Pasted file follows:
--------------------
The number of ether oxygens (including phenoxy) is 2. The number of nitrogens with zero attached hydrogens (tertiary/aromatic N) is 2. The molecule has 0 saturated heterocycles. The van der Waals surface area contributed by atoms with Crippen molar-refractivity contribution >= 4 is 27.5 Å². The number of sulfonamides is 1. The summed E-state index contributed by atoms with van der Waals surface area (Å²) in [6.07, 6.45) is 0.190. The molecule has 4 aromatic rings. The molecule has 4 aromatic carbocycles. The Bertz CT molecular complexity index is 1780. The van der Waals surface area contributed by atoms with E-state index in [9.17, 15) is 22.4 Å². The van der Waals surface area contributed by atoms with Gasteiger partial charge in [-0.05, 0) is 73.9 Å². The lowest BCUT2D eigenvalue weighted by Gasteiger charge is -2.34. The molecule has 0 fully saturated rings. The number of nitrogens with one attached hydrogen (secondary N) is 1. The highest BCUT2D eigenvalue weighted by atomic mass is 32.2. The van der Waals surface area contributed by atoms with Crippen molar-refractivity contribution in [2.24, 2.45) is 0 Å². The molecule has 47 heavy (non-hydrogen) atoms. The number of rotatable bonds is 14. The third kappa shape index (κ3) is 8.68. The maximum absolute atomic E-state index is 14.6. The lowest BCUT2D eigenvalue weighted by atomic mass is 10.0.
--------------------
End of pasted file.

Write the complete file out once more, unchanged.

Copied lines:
The number of ether oxygens (including phenoxy) is 2. The number of nitrogens with zero attached hydrogens (tertiary/aromatic N) is 2. The molecule has 0 saturated heterocycles. The van der Waals surface area contributed by atoms with Crippen molar-refractivity contribution >= 4 is 27.5 Å². The number of sulfonamides is 1. The summed E-state index contributed by atoms with van der Waals surface area (Å²) in [6.07, 6.45) is 0.190. The molecule has 4 aromatic rings. The molecule has 4 aromatic carbocycles. The Bertz CT molecular complexity index is 1780. The van der Waals surface area contributed by atoms with E-state index in [9.17, 15) is 22.4 Å². The van der Waals surface area contributed by atoms with Gasteiger partial charge in [-0.05, 0) is 73.9 Å². The lowest BCUT2D eigenvalue weighted by Gasteiger charge is -2.34. The molecule has 0 fully saturated rings. The number of nitrogens with one attached hydrogen (secondary N) is 1. The highest BCUT2D eigenvalue weighted by atomic mass is 32.2. The van der Waals surface area contributed by atoms with Crippen molar-refractivity contribution in [2.24, 2.45) is 0 Å². The molecule has 47 heavy (non-hydrogen) atoms. The number of rotatable bonds is 14. The third kappa shape index (κ3) is 8.68. The maximum absolute atomic E-state index is 14.6. The lowest BCUT2D eigenvalue weighted by atomic mass is 10.0.